Introducing “Star Deck”:
It’s All in the Cards

Take 52 constellations, divide them into four seasonal "suits," print them on cards, and — voilà — instant fun!
Eric Foster, Bloomsburg Univ.
I’ve been an amateur astronomer for 35 years and a professional for more than a dozen. Although I now focus on the properties of asteroids, I never lost that romance with the sky I gained as a youngster. It wasn’t an easy relationship at the beginning though. I remember struggling to learn the constellations in light-polluted suburban skies, trying to see (often without success) the many patterns and objects plotted in my star atlas. Today I still struggle to find some of the more obscure constellations, such as Camelopardalis, the Giraffe.

A few years ago I realized that there are about 52 constellations visible from the Northern Hemisphere’s mid-latitudes — the same number as in a standard deck of playing cards. It also occurred to me that the four seasons paralleled the four standard card suits. Thus was the thinking behind my “Star Deck,” a set of constellation-themed education and playing cards I’ve developed to make learning the sky more enjoyable.

Let's Suit Up!

The four suits of the deck are color-coded for the appropriate season: green for spring, yellow for summer, red for autumn, and blue for winter. Each of the 52 constellations is assigned to the season in which it’s most readily visible in the evening sky. In some borderline cases I had to pick one of two appropriate seasons, choosing the one that best balanced the deck to yield 13 constellations per seasonal suit.

Since my original intention was to design a cosmic card deck that could be used for playing games, I needed “face” cards, 12 in all. The constellations of the zodiac naturally came to mind. So you’ll find three zodiac cards per season, corresponding to the jack, queen, and king of each suit. To add variety to the types of games possible, I’ve used other symbols to indicate which constellations are crossed by the Milky Way and which are circumpolar — that is, close enough to Polaris that they never rise or set as seen from northern mid-latitudes.

Each card of the Star Deck provides a details about a constellation.
Michael K. Shepard
Each constellation is shown with its boundaries, its neighbors, and its stars down to the limit you’ll likely see if your night sky is badly light polluted. The brightest stars are plotted with their approximate color and includes major targets of interest like the Pleiades Star Cluster and the Orion Nebula.

Putting information on the back just wouldn’t do when playing card games. So I summarized much of the constellation’s origin and lore, along with astronomical notes about features within its boundaries, in an accompanying 25-page guidebook.

Draw, Fold, or Stand Pat?

You can use the cards in many ways. You can take them out at night to help you see and recognize star patterns. Since each card depicts one constellation, you can take a handful and use them as memory-building flash cards. Of course, since the Star Deck can be used much like a regular deck of playing cards, I’m hoping you’ll try playing games with them.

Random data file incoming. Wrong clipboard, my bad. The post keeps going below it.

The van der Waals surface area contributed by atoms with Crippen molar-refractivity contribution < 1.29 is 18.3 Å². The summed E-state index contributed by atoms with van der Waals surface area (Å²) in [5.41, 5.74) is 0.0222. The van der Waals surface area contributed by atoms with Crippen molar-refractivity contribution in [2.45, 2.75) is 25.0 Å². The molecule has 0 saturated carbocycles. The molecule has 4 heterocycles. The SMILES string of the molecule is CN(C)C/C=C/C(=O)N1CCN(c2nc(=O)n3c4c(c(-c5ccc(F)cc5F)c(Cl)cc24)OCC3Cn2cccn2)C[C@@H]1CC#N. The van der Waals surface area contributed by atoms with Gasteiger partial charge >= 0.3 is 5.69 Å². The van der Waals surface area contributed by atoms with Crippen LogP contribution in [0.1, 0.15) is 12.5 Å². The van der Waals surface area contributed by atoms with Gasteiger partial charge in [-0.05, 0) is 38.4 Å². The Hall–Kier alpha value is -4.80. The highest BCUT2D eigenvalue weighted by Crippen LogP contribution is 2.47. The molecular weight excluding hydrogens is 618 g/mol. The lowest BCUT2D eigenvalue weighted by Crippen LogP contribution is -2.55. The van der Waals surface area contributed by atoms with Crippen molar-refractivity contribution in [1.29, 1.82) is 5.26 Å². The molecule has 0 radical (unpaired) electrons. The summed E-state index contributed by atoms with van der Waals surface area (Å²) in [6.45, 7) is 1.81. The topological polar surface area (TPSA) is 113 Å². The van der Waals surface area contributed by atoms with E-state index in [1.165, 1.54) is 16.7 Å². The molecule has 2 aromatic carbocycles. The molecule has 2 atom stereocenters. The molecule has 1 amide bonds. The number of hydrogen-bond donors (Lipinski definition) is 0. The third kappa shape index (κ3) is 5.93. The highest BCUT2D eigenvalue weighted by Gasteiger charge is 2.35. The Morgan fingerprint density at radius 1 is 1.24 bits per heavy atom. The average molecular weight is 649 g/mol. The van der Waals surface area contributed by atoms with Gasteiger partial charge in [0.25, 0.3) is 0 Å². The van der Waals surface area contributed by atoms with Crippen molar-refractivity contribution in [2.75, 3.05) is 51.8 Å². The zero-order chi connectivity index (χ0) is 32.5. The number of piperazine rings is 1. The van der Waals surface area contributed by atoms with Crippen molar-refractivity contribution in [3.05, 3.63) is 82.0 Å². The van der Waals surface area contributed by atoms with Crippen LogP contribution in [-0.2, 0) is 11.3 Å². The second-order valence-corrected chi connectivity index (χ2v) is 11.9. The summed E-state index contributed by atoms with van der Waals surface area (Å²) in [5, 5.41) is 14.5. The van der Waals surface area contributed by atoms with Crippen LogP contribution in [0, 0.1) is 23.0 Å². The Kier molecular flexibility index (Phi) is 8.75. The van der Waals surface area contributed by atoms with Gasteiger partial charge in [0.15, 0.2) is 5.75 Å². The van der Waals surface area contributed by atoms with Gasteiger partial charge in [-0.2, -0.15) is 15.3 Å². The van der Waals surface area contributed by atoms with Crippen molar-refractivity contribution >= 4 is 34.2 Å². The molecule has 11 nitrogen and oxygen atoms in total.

For example, you may try your hand at a version of rummy. Instead of collecting three 8s or four jacks, build groups of cards involving the zodiac or Milky Way or ones that are all circumpolar. Experiment with collecting cards that have a common mythological theme (such as Andromeda, Perseus, Cetus, Cassiopeia, and Cepheus). Or try going for cats (Leo, Leo Minor, Lynx), dogs (Canes Venatici, Canis Major, Canis Minor), water creatures (Pisces, Cetus, Delphinus, Hydra), or others of your devising.

You can play the author's suggested games or invent your own!
Eric Foster, Bloomsburg Univ.
Another type of card play could mimic a game of poker. I’ve already mentioned the zodiacal “face” cards. Because the constellations share their boundaries with others in the sky, a series of cards showing adjacent star patterns would mimic “straights.” Cards of the same season become “flushes.”

I like to play a type of dominoes, in which one card is placed in the center, and then players add one card at a time connecting the constellations. For example, if Orion is the starting card, only players holding Gemini, Monoceros, Lepus, Eridanus, or Taurus could play the next card — since those are the only constellations adjacent to Orion. Subsequent players could connect to any card on the table. The first player to empty his or her hand is the winner.

The best part of all this is that anyone with an Internet connection and a color printer can get my Star Deck for free. To make your own copy, go to my university website and download the complete set using the link at the bottom. It’s in “zipped” format, so you only need to download one file to your computer, then use 7-Zip or a similar program to expand it into 52 separate card files. The cards and guidebook, also linked at the bottom of my Web page, are in PDF format. You display them with Adobe Reader. I formatted the cards so that they’ll print out on plain 4-by-6-inch index cards on any color printer. If you want them to hold up well — especially outside — you might consider laminating them.

Currently, only the 52-card deck is available. But I’m working on the full 88-card deck, which includes all the southern-sky constellations. It’ll be available from the same website when completed.

As part of his research at Bloomsburg University in Pennsylvania, Michael Shepard runs a B.U.G. laboratory.